Thanks to cameras attached to the tail feathers of some New Caledonian crows, researchers have now observed the birds building tools and using them in the wild.
These elusive creatures were seen fashioning hooked stick tools to root out food – a remarkable discovery that sheds a bit of light on animal thought processes.
Or if it doesn’t, at least it shows us animal thought as interpreted via the cranial processes of humans like study author Jolyon Troscianko of the University of Exeter, in England.
“In one scene,” Troscianko said, “a crow drops its tool and then recovers it from the ground shortly afterward, suggesting they value their tools and don’t simply discard them after a single use.”
This is a likely explanation. But it is only one, and it assumes crows think like us, which may not be the case! I can think of at least three other options.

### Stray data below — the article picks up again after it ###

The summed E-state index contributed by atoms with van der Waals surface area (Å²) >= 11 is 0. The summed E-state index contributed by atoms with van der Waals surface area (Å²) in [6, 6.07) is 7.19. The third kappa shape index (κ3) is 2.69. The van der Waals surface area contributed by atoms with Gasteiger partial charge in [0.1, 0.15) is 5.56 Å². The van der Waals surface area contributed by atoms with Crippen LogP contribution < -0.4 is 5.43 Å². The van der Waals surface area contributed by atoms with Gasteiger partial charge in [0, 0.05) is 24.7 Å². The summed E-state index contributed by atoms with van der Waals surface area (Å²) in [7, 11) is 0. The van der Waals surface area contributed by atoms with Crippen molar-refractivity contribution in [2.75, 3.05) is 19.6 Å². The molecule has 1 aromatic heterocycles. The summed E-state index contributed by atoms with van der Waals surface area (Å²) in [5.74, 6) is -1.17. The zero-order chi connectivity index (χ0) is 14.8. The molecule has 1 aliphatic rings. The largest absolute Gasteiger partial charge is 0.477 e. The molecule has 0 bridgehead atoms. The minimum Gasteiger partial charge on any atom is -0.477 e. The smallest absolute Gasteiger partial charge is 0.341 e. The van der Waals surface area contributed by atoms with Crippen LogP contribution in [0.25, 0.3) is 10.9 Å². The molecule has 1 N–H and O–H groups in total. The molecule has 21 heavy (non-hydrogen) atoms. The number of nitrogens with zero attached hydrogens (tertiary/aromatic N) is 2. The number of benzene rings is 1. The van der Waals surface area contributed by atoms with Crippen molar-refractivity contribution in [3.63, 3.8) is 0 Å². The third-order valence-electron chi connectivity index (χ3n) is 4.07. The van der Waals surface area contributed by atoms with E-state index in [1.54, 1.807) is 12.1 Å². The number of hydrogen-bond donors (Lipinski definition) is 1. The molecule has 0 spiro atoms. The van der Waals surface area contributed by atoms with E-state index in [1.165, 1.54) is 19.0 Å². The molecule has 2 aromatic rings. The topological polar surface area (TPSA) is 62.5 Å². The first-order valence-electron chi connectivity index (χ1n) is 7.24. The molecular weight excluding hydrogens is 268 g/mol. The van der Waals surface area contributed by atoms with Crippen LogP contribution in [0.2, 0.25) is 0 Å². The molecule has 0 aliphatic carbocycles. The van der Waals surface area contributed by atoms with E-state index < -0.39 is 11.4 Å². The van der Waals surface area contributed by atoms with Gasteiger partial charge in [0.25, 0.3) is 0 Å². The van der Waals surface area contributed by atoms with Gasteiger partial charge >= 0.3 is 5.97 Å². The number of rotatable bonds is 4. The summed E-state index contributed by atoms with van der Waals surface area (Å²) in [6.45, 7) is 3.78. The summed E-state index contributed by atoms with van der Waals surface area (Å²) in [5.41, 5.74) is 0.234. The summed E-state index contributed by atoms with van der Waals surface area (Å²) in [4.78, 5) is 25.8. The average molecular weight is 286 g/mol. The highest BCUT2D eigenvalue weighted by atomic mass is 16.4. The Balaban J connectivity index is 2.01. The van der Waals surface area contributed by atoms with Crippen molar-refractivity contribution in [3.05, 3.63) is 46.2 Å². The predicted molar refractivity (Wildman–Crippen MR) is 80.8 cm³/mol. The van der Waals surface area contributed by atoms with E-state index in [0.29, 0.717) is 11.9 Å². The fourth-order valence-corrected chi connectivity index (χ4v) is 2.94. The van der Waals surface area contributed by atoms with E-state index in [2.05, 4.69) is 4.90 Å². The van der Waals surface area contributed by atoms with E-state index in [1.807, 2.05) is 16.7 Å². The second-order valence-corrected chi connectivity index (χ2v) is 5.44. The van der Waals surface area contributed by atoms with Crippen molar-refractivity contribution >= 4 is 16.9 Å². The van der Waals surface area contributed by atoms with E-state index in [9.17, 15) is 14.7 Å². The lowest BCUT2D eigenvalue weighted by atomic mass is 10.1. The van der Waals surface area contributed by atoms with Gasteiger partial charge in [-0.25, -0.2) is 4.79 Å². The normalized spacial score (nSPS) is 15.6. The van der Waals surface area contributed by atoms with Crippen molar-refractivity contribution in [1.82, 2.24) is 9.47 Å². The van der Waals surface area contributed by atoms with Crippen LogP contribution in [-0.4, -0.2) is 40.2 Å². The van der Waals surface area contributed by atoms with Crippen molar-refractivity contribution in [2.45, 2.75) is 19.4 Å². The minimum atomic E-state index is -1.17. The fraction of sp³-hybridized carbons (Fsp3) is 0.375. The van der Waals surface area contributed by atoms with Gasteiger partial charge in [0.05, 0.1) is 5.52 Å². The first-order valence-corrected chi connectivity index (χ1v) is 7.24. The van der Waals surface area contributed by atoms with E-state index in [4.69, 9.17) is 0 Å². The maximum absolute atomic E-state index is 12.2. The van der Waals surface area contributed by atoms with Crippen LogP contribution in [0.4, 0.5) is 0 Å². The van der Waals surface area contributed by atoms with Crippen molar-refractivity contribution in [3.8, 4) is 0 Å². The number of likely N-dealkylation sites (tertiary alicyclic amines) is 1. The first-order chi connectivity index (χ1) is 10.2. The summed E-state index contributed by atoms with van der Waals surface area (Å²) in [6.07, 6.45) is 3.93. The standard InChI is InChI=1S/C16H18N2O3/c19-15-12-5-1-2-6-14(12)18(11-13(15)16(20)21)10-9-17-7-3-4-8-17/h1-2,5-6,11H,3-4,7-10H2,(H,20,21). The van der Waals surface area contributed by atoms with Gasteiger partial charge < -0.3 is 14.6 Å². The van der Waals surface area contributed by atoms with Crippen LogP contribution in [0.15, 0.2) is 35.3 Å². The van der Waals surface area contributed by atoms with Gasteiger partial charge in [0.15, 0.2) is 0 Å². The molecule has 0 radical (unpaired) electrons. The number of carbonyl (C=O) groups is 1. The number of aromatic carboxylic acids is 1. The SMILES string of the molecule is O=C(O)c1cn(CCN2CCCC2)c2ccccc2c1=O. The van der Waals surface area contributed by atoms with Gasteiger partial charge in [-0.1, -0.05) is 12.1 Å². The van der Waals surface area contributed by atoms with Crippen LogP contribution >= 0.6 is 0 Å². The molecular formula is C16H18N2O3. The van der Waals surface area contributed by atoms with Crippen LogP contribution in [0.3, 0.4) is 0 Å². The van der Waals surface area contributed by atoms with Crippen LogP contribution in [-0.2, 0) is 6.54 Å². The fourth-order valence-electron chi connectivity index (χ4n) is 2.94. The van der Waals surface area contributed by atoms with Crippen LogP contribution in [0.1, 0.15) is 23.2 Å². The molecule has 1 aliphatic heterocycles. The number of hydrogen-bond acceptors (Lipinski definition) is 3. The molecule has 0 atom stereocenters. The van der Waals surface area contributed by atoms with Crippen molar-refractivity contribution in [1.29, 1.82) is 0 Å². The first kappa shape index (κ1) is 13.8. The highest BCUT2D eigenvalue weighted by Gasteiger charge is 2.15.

- The crow dropped its tool, forgot about it completely, and then in an “aha” moment, picked a hooked stick it suddenly found at its feet.
- The crow dropped the tool on purpose to fake out the potential food, and then grabbed the tool again when the mistakenly relieved morsel slithered into a more exposed location.
- The crow dropped the hooked stick when it realized it had a camera stuck to its tail and it was giving away the company secrets. And then picked the stick up again when it thought, “oh what the Hell,” if I keep acting like I’m committed to the hooked stick, they’ll never find out about all our other crow-made tools, like the cawk gun.”
Hard to know exactly what is going on in the tiny mind of a clever crow.
If scientists pasted a camera to your tail, what tool would they see you use?